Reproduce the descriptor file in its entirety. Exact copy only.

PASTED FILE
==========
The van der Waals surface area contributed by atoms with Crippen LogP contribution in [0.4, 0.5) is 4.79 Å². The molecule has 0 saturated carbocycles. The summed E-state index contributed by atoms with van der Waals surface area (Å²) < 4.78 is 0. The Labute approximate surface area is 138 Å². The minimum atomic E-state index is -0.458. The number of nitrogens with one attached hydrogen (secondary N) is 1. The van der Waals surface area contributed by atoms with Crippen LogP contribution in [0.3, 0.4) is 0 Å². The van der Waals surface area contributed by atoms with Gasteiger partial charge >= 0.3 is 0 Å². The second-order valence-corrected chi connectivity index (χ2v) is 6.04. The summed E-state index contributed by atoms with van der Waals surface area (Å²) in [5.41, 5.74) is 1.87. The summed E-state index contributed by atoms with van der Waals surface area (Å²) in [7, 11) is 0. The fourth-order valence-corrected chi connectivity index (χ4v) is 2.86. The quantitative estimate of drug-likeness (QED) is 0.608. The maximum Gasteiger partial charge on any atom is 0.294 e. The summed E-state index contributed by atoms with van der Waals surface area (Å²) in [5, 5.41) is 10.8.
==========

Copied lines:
The van der Waals surface area contributed by atoms with Crippen LogP contribution in [0.4, 0.5) is 4.79 Å². The molecule has 0 saturated carbocycles. The summed E-state index contributed by atoms with van der Waals surface area (Å²) < 4.78 is 0. The Labute approximate surface area is 138 Å². The minimum atomic E-state index is -0.458. The number of nitrogens with one attached hydrogen (secondary N) is 1. The van der Waals surface area contributed by atoms with Crippen LogP contribution in [0.3, 0.4) is 0 Å². The van der Waals surface area contributed by atoms with Gasteiger partial charge >= 0.3 is 0 Å². The second-order valence-corrected chi connectivity index (χ2v) is 6.04. The summed E-state index contributed by atoms with van der Waals surface area (Å²) in [5.41, 5.74) is 1.87. The summed E-state index contributed by atoms with van der Waals surface area (Å²) in [7, 11) is 0. The fourth-order valence-corrected chi connectivity index (χ4v) is 2.86. The quantitative estimate of drug-likeness (QED) is 0.608. The maximum Gasteiger partial charge on any atom is 0.294 e. The summed E-state index contributed by atoms with van der Waals surface area (Å²) in [5, 5.41) is 10.8.